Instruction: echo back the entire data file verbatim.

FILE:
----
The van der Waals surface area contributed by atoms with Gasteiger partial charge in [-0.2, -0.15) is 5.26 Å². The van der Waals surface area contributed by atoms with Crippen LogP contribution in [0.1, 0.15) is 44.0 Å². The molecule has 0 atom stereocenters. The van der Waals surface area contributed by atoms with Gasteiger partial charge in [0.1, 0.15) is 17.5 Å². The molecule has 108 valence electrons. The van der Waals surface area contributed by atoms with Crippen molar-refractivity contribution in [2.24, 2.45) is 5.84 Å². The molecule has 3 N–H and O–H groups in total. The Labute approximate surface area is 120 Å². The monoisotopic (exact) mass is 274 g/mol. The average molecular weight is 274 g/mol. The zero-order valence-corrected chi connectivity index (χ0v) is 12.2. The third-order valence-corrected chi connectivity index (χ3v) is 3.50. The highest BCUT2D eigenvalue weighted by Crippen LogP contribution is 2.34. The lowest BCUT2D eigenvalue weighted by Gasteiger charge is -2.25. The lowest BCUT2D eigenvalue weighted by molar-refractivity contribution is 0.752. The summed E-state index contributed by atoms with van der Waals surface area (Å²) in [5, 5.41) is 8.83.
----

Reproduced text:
The van der Waals surface area contributed by atoms with Gasteiger partial charge in [-0.2, -0.15) is 5.26 Å². The van der Waals surface area contributed by atoms with Crippen LogP contribution in [0.1, 0.15) is 44.0 Å². The molecule has 0 atom stereocenters. The van der Waals surface area contributed by atoms with Gasteiger partial charge in [0.1, 0.15) is 17.5 Å². The molecule has 108 valence electrons. The van der Waals surface area contributed by atoms with Crippen molar-refractivity contribution in [2.24, 2.45) is 5.84 Å². The molecule has 3 N–H and O–H groups in total. The Labute approximate surface area is 120 Å². The monoisotopic (exact) mass is 274 g/mol. The average molecular weight is 274 g/mol. The zero-order valence-corrected chi connectivity index (χ0v) is 12.2. The third-order valence-corrected chi connectivity index (χ3v) is 3.50. The highest BCUT2D eigenvalue weighted by Crippen LogP contribution is 2.34. The lowest BCUT2D eigenvalue weighted by Gasteiger charge is -2.25. The lowest BCUT2D eigenvalue weighted by molar-refractivity contribution is 0.752. The summed E-state index contributed by atoms with van der Waals surface area (Å²) in [5, 5.41) is 8.83.